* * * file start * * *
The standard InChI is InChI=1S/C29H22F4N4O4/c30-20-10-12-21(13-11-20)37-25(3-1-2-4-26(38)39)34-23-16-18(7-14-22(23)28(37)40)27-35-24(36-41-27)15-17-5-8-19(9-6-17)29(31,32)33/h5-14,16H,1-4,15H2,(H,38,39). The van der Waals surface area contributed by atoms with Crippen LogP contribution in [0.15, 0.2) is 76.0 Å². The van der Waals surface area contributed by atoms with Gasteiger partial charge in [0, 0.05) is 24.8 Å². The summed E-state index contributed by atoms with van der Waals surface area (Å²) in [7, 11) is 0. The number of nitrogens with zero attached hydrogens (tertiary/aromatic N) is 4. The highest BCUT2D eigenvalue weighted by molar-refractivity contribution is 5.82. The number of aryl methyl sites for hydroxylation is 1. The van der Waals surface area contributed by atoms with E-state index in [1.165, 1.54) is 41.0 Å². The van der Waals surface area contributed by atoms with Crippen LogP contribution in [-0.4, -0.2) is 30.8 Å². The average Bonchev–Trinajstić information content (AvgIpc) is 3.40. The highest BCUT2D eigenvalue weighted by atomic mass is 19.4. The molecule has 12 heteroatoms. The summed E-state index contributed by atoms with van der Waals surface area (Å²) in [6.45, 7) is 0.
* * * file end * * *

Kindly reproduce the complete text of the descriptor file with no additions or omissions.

The standard InChI is InChI=1S/C29H22F4N4O4/c30-20-10-12-21(13-11-20)37-25(3-1-2-4-26(38)39)34-23-16-18(7-14-22(23)28(37)40)27-35-24(36-41-27)15-17-5-8-19(9-6-17)29(31,32)33/h5-14,16H,1-4,15H2,(H,38,39). The van der Waals surface area contributed by atoms with Crippen LogP contribution in [0.15, 0.2) is 76.0 Å². The van der Waals surface area contributed by atoms with Gasteiger partial charge in [0, 0.05) is 24.8 Å². The summed E-state index contributed by atoms with van der Waals surface area (Å²) in [7, 11) is 0. The number of nitrogens with zero attached hydrogens (tertiary/aromatic N) is 4. The highest BCUT2D eigenvalue weighted by molar-refractivity contribution is 5.82. The number of aryl methyl sites for hydroxylation is 1. The van der Waals surface area contributed by atoms with E-state index in [1.165, 1.54) is 41.0 Å². The van der Waals surface area contributed by atoms with Crippen LogP contribution in [-0.4, -0.2) is 30.8 Å². The average Bonchev–Trinajstić information content (AvgIpc) is 3.40. The highest BCUT2D eigenvalue weighted by atomic mass is 19.4. The molecule has 12 heteroatoms. The summed E-state index contributed by atoms with van der Waals surface area (Å²) in [6.45, 7) is 0.